When John contacted a legislator friend of ours regarding this, he was told essentially the same thing… that it’s not unusual for legislators to sponsor bills they don’t believe in because a single constituent wants it.
 
Does this make sense?  Isn’t this a serious waste of taxpayer money, and one that bogs down Maine’s legislative system so that they can’t work on the important issues?
 
What do you think?
 
Note: This blog is essentially identical to one posted on ReGroup Biz titled “Why the Legislature is So Expensive…”
 
Should legislators feel compelled to submit a bill to the legislature even if they know it’s stupid, just because a constituent wants them to?
 

My husband John noticed a bill before the Maine legislature that would be a killer for landlords and tenants alike if it were to pass:  Essentially, the responsibility for a pet’s behavior will no longer be just the pet owner’s but also the landlord’s. 

Seeking Apartment, Have Bad Credit. Should I Tell?

January 20, 2011 1 comment
 

My husband has a property management & rentals company (On the Spot Rentals in Maine).  His biggest complaint is not that people have poor credit, but that they are not upfront with him about it.
 
He will sit down with potential renters and explain to them that he will be doing credit history and other background checks, and that he’s aware that this economy has damaged the credit of a great many people. 
 
He will explain to them that his biggest concerns are a) have the potential renters blown off utility bills and b) have the potential renters been evicted for cause, blown off rental payments or left apartments damaged, etc.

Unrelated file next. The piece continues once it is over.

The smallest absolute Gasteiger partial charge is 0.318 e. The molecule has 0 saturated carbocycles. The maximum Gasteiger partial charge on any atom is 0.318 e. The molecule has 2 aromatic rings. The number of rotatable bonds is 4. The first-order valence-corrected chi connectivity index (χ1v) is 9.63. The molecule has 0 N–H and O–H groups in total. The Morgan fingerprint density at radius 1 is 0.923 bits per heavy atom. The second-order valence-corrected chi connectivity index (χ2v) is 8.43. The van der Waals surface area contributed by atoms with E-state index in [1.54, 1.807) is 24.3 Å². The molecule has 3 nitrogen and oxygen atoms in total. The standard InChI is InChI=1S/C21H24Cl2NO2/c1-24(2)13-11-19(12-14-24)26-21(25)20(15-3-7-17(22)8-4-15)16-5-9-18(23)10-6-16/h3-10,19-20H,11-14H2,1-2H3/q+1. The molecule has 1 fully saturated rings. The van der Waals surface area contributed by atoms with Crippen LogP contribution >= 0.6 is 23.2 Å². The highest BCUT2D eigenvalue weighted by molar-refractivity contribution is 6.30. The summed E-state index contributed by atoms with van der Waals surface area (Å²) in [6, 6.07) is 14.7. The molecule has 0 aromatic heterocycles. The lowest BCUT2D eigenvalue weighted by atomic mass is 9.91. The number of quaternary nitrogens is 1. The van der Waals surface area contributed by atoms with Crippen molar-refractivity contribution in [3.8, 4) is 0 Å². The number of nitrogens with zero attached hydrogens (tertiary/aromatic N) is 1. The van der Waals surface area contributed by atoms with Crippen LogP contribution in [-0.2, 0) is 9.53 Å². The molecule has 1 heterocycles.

He tells them that now is the time to let him know if he’s going to find these kinds of problems when he does the background checks.
 
It is disheartening how many potential renters will look him in the eye and say “No problem”.  Then he does the background check and finds a history of evictions, unpaid utilities, etc. – the very things he told those potential renters he’d be looking for.  You can believe there is no way that person is going to ever get an apartment through his company.
 
And (if he hasn’t collected the money upfront for the credit check, which he now does), he has a company that chases down the dishonest potential renters for the cost of the background checks, which just adds to their negative credit history.  So it’s a no win situation for both sides.
 
Think about it: he’s a small business person with no employees who’s trying to make a living just like everyone else.  He WANTS to find apartments for renters; that’s his income, how he pays his own bills.  If you’re a moderate to excellent risk, he’ll bend over backwards for you. 
 
So when a potential renter says, “This is what you’re going to find… I’ve had these problems and am putting my life back together”, and he does the background checks and finds that what the potential renter tells him and what he finds on that background check is essentially the same… Well, he’s going to try very hard to see if he can make it all work and find an apartment for that person.
 
Honesty is, of course, the best policy.

 

Sad to Say, Some Prospective Tenants Will Lie Even When There’s No Reason To.